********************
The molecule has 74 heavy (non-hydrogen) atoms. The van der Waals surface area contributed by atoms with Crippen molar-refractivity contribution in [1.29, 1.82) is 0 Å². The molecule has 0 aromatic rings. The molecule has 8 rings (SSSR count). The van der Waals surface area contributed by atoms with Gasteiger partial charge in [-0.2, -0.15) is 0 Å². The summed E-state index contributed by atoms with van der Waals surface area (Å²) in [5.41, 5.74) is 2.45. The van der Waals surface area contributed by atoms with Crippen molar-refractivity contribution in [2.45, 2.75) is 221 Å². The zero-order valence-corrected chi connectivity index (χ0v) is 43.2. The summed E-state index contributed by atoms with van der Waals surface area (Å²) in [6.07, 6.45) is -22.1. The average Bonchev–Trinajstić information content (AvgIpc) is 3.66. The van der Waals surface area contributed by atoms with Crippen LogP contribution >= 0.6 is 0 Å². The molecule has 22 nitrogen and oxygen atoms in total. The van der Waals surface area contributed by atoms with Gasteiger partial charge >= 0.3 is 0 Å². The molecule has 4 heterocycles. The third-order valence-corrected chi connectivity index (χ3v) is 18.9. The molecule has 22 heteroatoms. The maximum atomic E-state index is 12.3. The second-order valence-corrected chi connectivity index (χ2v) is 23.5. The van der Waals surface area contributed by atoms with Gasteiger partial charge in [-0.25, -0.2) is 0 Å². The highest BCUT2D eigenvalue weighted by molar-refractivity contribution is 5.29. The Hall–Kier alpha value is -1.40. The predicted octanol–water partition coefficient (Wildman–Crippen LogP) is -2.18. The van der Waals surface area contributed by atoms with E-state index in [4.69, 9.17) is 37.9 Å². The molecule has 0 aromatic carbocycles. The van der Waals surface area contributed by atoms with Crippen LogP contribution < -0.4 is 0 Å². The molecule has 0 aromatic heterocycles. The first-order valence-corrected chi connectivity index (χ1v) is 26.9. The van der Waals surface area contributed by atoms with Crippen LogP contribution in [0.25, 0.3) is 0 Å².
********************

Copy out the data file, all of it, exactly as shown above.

The molecule has 74 heavy (non-hydrogen) atoms. The van der Waals surface area contributed by atoms with Crippen molar-refractivity contribution in [1.29, 1.82) is 0 Å². The molecule has 0 aromatic rings. The molecule has 8 rings (SSSR count). The van der Waals surface area contributed by atoms with Gasteiger partial charge in [-0.2, -0.15) is 0 Å². The summed E-state index contributed by atoms with van der Waals surface area (Å²) in [5.41, 5.74) is 2.45. The van der Waals surface area contributed by atoms with Crippen molar-refractivity contribution in [2.45, 2.75) is 221 Å². The zero-order valence-corrected chi connectivity index (χ0v) is 43.2. The summed E-state index contributed by atoms with van der Waals surface area (Å²) in [6.07, 6.45) is -22.1. The average Bonchev–Trinajstić information content (AvgIpc) is 3.66. The van der Waals surface area contributed by atoms with Crippen LogP contribution >= 0.6 is 0 Å². The molecule has 22 nitrogen and oxygen atoms in total. The van der Waals surface area contributed by atoms with Gasteiger partial charge >= 0.3 is 0 Å². The molecule has 4 heterocycles. The third-order valence-corrected chi connectivity index (χ3v) is 18.9. The molecule has 22 heteroatoms. The maximum atomic E-state index is 12.3. The second-order valence-corrected chi connectivity index (χ2v) is 23.5. The van der Waals surface area contributed by atoms with Gasteiger partial charge in [-0.25, -0.2) is 0 Å². The highest BCUT2D eigenvalue weighted by molar-refractivity contribution is 5.29. The Hall–Kier alpha value is -1.40. The predicted octanol–water partition coefficient (Wildman–Crippen LogP) is -2.18. The van der Waals surface area contributed by atoms with E-state index in [4.69, 9.17) is 37.9 Å². The molecule has 0 aromatic carbocycles. The van der Waals surface area contributed by atoms with Crippen LogP contribution < -0.4 is 0 Å². The molecule has 0 aromatic heterocycles. The first-order valence-corrected chi connectivity index (χ1v) is 26.9. The van der Waals surface area contributed by atoms with Crippen LogP contribution in [0.25, 0.3) is 0 Å².